Japan’s 787 probe finds battery short-circuiting

An investigation into a lithium ion battery that overheated on a Boeing 787 flight in Japan last month found evidence of the same type of “thermal runaway” seen in a similar incident in Boston, officials said Tuesday.

The Japan Transportation Safety Board said that CAT scans and other analysis found damage to all eight cells in the battery that overheated on the All Nippon Airways 787 on Jan. 16, which prompted an emergency landing and probes by both U.S. and Japanese aviation safety regulators.

They also found signs of short-circuiting and “thermal runaway,” a chemical reaction in which rising temperature causes progressively hotter temperatures. U.S. investigators found similar evidence in the battery that caught fire last month on a Japan Airlines 787 parked in Boston.

Photos distributed by the Japanese investigators show severe charring of six of the eight cells in the ANA 787’s battery and a frayed and broken earthing wire — meant to minimize the risk of electric shock.

All 50 Boeing 787s in operation are grounded as regulators and Boeing investigate the problem. The Japanese probe is focusing on flight data records and on the charger and other electrical systems connected to the damaged battery.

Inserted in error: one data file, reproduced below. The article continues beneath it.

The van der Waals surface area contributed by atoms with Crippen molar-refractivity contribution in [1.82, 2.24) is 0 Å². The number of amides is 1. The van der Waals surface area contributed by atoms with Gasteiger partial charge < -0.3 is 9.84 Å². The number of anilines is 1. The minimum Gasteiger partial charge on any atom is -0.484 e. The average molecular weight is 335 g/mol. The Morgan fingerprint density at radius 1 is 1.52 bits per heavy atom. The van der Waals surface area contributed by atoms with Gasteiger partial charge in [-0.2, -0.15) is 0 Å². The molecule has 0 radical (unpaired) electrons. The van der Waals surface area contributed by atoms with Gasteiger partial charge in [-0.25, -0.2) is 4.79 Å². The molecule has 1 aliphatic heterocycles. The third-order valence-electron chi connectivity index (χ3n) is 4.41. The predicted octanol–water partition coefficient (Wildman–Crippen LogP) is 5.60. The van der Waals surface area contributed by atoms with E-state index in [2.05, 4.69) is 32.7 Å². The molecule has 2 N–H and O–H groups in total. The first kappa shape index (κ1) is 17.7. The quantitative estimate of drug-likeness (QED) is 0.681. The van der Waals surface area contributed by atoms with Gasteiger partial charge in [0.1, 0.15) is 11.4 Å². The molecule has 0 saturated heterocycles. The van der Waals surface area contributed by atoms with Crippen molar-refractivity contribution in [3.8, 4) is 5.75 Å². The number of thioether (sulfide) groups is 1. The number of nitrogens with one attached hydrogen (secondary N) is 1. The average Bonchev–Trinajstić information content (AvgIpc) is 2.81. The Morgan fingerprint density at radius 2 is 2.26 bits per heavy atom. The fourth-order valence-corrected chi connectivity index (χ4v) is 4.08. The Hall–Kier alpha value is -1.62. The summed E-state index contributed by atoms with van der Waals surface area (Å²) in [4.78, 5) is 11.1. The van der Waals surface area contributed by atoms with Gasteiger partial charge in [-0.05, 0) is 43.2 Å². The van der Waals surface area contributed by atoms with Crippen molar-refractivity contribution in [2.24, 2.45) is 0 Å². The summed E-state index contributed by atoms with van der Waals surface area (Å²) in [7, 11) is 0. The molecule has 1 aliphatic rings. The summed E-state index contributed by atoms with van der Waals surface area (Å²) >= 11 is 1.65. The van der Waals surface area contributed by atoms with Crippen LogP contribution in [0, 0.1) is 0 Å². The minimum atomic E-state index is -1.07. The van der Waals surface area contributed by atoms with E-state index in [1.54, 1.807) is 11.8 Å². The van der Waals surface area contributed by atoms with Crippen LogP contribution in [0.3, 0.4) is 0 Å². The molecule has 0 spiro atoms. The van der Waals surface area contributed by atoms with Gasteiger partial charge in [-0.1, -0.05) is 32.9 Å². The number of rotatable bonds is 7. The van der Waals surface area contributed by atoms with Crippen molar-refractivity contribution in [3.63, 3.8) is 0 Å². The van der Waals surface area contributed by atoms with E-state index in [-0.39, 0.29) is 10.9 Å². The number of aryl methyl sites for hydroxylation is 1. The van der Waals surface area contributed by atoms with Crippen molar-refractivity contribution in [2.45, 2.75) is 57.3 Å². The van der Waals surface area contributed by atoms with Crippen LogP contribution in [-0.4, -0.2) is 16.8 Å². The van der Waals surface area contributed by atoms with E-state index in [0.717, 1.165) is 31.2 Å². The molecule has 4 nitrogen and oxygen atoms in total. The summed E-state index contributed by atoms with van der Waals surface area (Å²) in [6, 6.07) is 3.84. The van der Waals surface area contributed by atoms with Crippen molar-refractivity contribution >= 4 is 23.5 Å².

Lithium ion batteries are more susceptible to catching fire when they overheat or to short-circuit than other types of batteries. Boeing built in safeguards to gain safety certification for use of the relatively light and powerful batteries to power various electrical systems on the 787, the world’s first airliner made mostly from lightweight composite materials.

Investigators earlier said they found no evidence of quality problems with production of the 787’s batteries by Kyoto, Japan-based, GS Yuasa.

More in Herald Business Journal

Happy accident leads Edmonds couple to make Hunniwater drink

The latest line of energy drinks by Karin and Eric… Continue reading

Single payer is no panacea for our costly health care system

We must address the cost of health care before designing an insurance system.

Voters are on the sidelines as the port fills a vacant seat

Troy McClelland resigned from the Port of Everett commission too late for an election before 2019.

Career Fair planned next week at Tulalip Resort Casino

The Snohomish County Career Fair is planned from 10 a.m. to 2… Continue reading

American Farmland Trust president to speak in Mount Vernon

American Farmland Trust President John Piotti plans to give a talk about… Continue reading

In new setback, Uber to lose license to work in London

The company, beset by litany of scandals, was told it was not “fit and proper” to keep operating there.

Not home? Walmart wants to walk in and stock your fridge

The retailer is trying out the service with tech-savvy shoppers who have internet-connected locks.

Trade panel: Cheap imports hurt US solar industry

The ruling raises the possibility of tariffs that could double the price of solar panels.

Agent joins Re/Max in Smokey Point

Dennis Roland joined the Re/Max Elite Smokey Point office. The Navy veteran… Continue reading

Most Read